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Viewed retrospectively, the most influential thinkers of the nineteenth century were Karl Marx (1818–83) and Charles Darwin (1809–82). Two of their central concepts, class struggle and evolution, both focused on the idea of ‘struggle’, and clearly had some common origin, as Marx at least recognised. Together they provided a definitive leitmotif for fin de siècle Europe and America, whose inheritance was bequeathed to the twentieth century, at least to 1945 (for Social Darwinism), and to 1991 (for Marxism).
There is one great fact, characteristic of this our nineteenth century, a fact that no party dares deny. On the one hand, there have started into life industrial and scientific forces, which no epoch of the former human history had ever suspected. On the other hand, there exist symptoms of decay, far surpassing the horrors recorded of the latter times of the Roman Empire. In our days, everything seems pregnant with its contrary. Machinery, gifted with the wonderful power of shortening and fructifying human labour, we behold starving and overworking it.
The nineteenth century was seemingly a period of great progress. Huge advancements and achievements were made in science, technology and industry that transformed life and work alike. But a growing pride in modernity and innovation was tainted by a sense of the loss of the past and the multiple threats which novelty posed. The Cambridge Companion to Nineteenth-Century Thought provides an impressive survey of the period's major ideas and trends. Leading scholars explore some of the most influential concepts and debates within philosophy, history, political thought, economics, religion and the social sciences, as well as feminism and imperialism. Some of these debates continued into the following century and many still remain relevant in the present day. This Companion is an excellent tool for readers seeking to understand the genesis of modern discourse across a range of humanities and social science subjects.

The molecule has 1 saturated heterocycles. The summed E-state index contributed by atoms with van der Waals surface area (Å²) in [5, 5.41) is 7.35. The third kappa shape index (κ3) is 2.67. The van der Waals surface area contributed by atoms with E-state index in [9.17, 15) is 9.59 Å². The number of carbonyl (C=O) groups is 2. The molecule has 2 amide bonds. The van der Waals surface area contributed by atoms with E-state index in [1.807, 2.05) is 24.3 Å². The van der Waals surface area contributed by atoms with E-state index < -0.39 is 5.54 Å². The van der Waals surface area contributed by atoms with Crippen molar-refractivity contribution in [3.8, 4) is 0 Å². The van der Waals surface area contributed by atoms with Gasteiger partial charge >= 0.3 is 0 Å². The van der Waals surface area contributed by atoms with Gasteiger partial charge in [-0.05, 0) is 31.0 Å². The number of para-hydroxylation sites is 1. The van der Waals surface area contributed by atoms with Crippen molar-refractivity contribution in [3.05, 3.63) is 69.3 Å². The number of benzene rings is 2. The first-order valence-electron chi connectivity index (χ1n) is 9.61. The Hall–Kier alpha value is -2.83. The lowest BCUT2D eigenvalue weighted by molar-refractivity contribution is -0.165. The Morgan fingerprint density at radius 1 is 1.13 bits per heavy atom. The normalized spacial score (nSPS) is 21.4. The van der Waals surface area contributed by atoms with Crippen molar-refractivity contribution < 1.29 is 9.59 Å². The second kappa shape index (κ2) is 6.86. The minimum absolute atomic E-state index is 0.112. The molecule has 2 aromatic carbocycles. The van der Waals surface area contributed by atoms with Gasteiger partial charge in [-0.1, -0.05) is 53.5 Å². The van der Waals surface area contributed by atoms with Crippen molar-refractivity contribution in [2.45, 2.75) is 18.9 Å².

This article explores the ideas of “Walking” John Stewart (1747–1822), a little-known adventurer and philosopher active in debates over social reformation during the French Revolutionary period. Renowned as a peripatetic who walked from India to Britain, Stewart befriended Thomas Paine and others during the early years of the Revolution. His main aim was to persuade them of the value of his philosophy, which was derived from French materialism as well as Hindu and Buddhist sources. But Stewart also came under the influence of the Shakers, Dunkers, Moravians, and other North American sectarian communities. As early as 1791 he commended small-scale “cohabitations” of no more than 100 men and 100 women as the ideal form of association. Here, and in his radical approaches to marriage and sexual relationships, he strikingly anticipated the ideas of Robert Owen and the early socialists.